Today marks the 59th anniversary of the U.S. Supreme Court decision in Brown v. Board of Education, which declared public school segregation by race to be unconstitutional. The Court’s unanimous decision, however, left desegregation largely in the hands of local school officials, famously requiring them to implement the decision “with all deliberate speed.”
As it turned out, “deliberate” was the operative word. Millions of American children began and ended their public school education in segregated schools after the Brown decision was handed down. In 1966, twelve years after Brown, I was attending an all-white public school in Atlanta, Georgia, supposedly the South’s great oasis of racial harmony and progress (according to a fascinating timeline of events in the Atlanta Public Schools I ran across this morning, 4% of black students and 7% of white students in Atlanta were attending integrated schools at this point; I wasn’t among them.) That same year my high school played a football game against an African-American high school, the first time that had happened in Georgia (there was a massive deployment of state troopers at the game to deter a “race riot.”).
If you look at the timeline I linked to above, the incredibly resourceful efforts of white southerners and their elected representatives at every level of government to resist school desegregation, utilizing threats, lies, false promises, evasions, and every pettifogging bureaucratic and legal tactic known to mankind, becomes painfully apparent.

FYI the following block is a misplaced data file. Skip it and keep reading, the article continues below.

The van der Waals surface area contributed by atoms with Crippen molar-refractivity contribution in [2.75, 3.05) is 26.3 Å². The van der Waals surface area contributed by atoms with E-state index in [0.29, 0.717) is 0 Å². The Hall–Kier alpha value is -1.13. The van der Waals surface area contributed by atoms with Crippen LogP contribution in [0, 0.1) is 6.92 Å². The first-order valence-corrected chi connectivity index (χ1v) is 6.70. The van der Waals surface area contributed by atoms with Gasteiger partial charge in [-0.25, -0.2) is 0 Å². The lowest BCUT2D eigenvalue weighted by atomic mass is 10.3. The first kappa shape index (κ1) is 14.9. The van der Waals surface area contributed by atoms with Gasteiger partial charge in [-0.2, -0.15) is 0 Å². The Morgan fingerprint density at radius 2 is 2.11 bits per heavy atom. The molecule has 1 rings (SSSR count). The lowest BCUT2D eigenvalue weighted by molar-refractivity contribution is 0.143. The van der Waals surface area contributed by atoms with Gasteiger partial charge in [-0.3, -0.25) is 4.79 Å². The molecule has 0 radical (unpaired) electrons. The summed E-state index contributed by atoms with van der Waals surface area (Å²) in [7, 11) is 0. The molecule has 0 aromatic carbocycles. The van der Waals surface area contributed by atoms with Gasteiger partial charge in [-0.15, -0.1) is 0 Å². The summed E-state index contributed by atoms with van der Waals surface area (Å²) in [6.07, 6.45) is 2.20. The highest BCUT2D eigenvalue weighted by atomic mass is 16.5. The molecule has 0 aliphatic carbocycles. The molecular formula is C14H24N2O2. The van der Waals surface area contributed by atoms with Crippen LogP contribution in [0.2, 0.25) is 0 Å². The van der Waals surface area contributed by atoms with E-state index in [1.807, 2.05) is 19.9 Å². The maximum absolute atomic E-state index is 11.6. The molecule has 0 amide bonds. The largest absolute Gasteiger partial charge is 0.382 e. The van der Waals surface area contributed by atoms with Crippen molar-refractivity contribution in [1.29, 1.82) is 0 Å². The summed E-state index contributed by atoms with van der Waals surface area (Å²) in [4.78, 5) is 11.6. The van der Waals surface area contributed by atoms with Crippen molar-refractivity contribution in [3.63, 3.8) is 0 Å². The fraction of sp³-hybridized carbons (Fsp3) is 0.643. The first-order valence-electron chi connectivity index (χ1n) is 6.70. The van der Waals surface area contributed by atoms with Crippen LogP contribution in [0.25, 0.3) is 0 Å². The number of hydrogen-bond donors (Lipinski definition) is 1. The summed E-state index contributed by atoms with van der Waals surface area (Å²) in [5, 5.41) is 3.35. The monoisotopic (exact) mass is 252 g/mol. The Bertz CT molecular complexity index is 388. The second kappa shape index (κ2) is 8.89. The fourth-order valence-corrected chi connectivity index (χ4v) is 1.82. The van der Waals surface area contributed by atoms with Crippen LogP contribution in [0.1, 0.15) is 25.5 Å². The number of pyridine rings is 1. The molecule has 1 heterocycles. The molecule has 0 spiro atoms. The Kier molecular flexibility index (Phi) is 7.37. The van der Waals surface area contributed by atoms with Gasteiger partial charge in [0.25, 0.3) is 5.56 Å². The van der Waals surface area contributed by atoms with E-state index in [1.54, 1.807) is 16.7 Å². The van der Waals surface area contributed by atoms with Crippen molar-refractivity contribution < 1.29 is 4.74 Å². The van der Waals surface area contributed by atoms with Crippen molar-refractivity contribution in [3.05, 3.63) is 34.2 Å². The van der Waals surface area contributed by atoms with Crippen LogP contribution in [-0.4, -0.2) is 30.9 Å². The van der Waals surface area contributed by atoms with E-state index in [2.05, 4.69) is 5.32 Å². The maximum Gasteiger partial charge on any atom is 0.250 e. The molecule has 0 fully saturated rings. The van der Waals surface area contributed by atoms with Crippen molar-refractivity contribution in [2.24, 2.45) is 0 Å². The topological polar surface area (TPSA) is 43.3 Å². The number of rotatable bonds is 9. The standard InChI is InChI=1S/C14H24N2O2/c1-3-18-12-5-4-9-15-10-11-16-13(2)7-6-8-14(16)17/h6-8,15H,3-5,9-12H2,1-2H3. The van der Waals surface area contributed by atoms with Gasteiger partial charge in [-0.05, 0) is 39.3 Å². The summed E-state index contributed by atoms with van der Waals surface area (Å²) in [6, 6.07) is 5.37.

My point here isn’t to demonize white southerners, but simply to remind myself and readers that what we often blithely refer to as the “struggle for social progress” really is a struggle. By some measurements we aren’t much closer to the goal of giving every American child access to quality public education than we were in 1954 (one source claims that overall public schools are as segregated today as they were 40 years ago). And while I doubt that in the grand scheme of things the effort to secure meaningful access to quality health care for all Americans is an important as school desegregation, I do know we cannot expect the Affordable Care Act of 2010—itself a half-measure, though an important one—to be any more self-executing than Brown or the years of decisions and legislative initiatives that followed it.
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